Thanks to wrestler, Sakshi Malik, India has won its first Olympic medal in Rio.
On Day 12 of the games, the 23-year-old wrestler from Mokhra Village near Rohtak, India delighted her entire country after winning the bronze medal in the 58kg women’s wrestling category.
After falling behind with a score of 0-5, Malik managed to make an amazing comeback and take an 8-5 victory over Kyrgyzstan’s Aisuluu Tynybekova thereby becoming the the fourth Indian woman to win an Olympic medal in history, and first Indian female wrestler.
Though you might not have guessed from her phenomenal performance, Malik’s journey to the Olympics hasn’t been the easiest. As BBCreported, Malik was born in India’s Haryana state, which forbid girls from training with boys until 2002.
In a video, Malik told ESPN, she was inspired to take up the sport 11-12 years ago after watching her grandfather wrestle. With her parent’s support, Malik started her training at the age of 12, despite disapproval from other people around her.
According to BBC, “Media reports say locals initially berated her parents, telling them that their daughter would become un desirable to potential suitors.” Despite the challenging start, Malik’s father, Sukhvir Malik, told BBC, “Sakshi is now known to the entire country. People have been celebrating outside our house since last night.”
“She trained extremely hard day and night. She had promised me [she would] bring a medal and she has done that,” he said.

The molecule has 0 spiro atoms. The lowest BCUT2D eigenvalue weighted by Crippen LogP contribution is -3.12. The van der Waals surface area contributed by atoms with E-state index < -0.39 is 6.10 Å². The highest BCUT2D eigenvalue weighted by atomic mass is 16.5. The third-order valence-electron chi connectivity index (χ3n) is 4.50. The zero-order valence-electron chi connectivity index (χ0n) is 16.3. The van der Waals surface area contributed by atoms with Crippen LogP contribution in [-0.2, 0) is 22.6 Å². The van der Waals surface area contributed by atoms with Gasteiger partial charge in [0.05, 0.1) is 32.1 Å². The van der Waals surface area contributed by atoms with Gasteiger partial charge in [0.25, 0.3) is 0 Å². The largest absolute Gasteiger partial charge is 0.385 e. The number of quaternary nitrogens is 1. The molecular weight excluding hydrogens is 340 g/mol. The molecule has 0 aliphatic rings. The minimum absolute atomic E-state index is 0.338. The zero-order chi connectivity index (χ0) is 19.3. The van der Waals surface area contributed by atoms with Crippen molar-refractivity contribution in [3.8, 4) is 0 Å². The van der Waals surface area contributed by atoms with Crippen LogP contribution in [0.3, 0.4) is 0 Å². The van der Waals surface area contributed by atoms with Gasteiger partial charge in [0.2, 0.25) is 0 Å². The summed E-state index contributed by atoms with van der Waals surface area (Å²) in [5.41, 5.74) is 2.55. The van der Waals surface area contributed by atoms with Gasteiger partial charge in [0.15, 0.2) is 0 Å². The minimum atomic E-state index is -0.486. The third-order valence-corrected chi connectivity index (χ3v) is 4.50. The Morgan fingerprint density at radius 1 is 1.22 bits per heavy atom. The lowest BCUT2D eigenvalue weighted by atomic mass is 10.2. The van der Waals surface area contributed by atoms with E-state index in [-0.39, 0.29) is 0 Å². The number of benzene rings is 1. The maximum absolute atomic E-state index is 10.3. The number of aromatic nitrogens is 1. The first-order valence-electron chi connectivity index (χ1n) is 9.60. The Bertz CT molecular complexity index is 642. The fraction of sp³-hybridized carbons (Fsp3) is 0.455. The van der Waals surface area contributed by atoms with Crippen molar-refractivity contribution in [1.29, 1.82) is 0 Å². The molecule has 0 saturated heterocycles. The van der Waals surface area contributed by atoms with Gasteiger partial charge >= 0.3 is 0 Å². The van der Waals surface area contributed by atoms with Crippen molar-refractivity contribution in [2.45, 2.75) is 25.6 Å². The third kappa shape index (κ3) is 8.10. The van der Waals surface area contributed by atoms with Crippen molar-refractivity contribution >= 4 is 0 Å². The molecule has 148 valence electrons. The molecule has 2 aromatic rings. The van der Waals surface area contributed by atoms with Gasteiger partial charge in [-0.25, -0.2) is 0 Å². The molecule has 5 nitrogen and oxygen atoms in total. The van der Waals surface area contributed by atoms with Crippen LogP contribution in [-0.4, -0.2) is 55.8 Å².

After winning her bronze medal, Malik tweeted a message to India dedicating her victory to the country along with a video of herself holding her medal, thanking everyone for their support and encouragement.
Social media celebrates Malik’s win
Malik’s win also sparked a great deal of praise from fans on social media who were eager to congratulate her and celebrate the victory for India.
Another dream of comes true
Malik told ESPN in a video that she originally pursued wrestling because she dreamed of traveling. “When I began I didnt know what the Olympics, Asian, Commonwealth Games were,” she said. “For me it was just: I need to wrestle and get on a flight. I used to practice hoping it could get me to sit on a plane.”
Following her Olympic victory, something very special happened. India Today reported that Ashwani Lohani, chief of national airline Air India, was so touched by Malik’s tale that he offered Malik two complimentary business class tickets for her and a guest.
In a letter addressed to Malik, Lohani wrote, “Air India is indeed proud to offer you two (for you and your companion) return business class between any two destinations of the entire Air India network valid for a period of one year.”
Malik’s bronze medal is currently India’s fifth overall Olympic medal in wrestling.